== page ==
“One issue that worries me a lot as a youth educator is that, as a general rule, there is a sense of exclusion in social decisions that causes [young people] not to feel empowered in many ways, including that of the school. (…) I think this is the main barrier. They really feel, and this is how we have made them understand, not us [teachers] but society, that they are passive subjects of their life. I think this is the biggest issue not only at the educational level, but also at the societal level.” (1/2)

About the school system

Many schools are not prepared to accommodate real student participation as there is a very structured operation, with very defined rules and hierarchy.

Although the school system seems a bit rigid and immovable, there are specific projects that, featuring student participation, have managed to complement the established structures and rules of what-to-do-when. The same teacher continues to tell us:

“In many schools, the peer mediation commission works to resolve conflicts. This is a good example of how a participatory project complements a previous structure that says what to do when there is a conflict.”

On the other hand, it is important to note that to build a school system open to youth participation, this openness must be given from the participation and involvement of students, not only in the implementation phase of the proposals, but also in the design phase.

“If the school system is to be improved, it can only come from the participation of students, and at all levels. I think that many of the current proposals for educational innovation and transformation make no sense without the participation of students. I think many of these proposals fail because they keep focusing on educators instead of the person who’s learning. Many methodologies say they ‘focus on the students’ but everything about them is decided.”

I think that many of the current proposals for educational innovation and transformation make no sense without the participation of students

How can we help teachers become facilitators for their students?

Teachers know that participation is a value that needs to be encouraged. But sometimes it's scary, because when you turn on the microphone you have to be willing to listen to everything, what you like and what you don't. And this fear sometimes holds us back.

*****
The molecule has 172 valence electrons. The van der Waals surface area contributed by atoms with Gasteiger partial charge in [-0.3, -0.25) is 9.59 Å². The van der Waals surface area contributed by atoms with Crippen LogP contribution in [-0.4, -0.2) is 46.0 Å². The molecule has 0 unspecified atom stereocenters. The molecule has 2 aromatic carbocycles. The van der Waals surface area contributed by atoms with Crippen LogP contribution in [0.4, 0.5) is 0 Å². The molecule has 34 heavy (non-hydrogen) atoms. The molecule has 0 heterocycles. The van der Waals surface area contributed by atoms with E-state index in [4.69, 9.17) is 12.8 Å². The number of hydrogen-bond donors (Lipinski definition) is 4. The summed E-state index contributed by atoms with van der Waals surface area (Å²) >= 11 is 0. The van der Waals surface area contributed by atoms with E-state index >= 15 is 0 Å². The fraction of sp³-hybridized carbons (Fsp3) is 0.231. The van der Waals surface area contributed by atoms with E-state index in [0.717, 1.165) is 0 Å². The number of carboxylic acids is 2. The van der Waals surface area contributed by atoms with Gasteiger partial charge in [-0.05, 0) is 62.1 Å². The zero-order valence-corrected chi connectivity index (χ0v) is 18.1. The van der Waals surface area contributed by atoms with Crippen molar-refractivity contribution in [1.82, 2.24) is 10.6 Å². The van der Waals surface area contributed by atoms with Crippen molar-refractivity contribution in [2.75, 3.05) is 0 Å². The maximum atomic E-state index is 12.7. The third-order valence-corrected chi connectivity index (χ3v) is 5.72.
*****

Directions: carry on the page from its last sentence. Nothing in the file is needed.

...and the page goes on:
As a teacher reflected in the previous point, there is a lack of participatory culture in society and this not only affects students, but all actors in the school context. Turning on this “microphone” is scary and holds us back, why touch things if they’re working?

“The teacher is difficult. It’s classic to think that we have the absolute truth, but it is often a fear of not touching much of what is already working for me (…) It is normal for people to be afraid, but if it is an accompanied fear, that is, if they accompany you through this process of change, it’s always much easier.”

One of the goals of BePart is precisely to train and accompany teachers in the transition from the role of teacher to the role of facilitator. At Platoniq we are in charge of leading this training in participation and co-creation. Therefore, we interviewed and reflected with experts, whose contributions have helped us to establish the challenges of the training. Fear and power, oppression and privileges are some of the sharp issues that we consider necessary to address in order to rebalance weights and achieve, in the medium and long term, real student participation.

Teachers are by default immobilistic, because they defend their status. Therefore, any participatory issue will clash with teachers if they want to violate any of their privileges. If not, it can work with complete freedom.

How can we build capacity for BePart to make its mark for its future sustainability?

There has to be a change of mindset, which is the big challenge of education, that we really have confidence that young people will end up leading change processes within the school itself.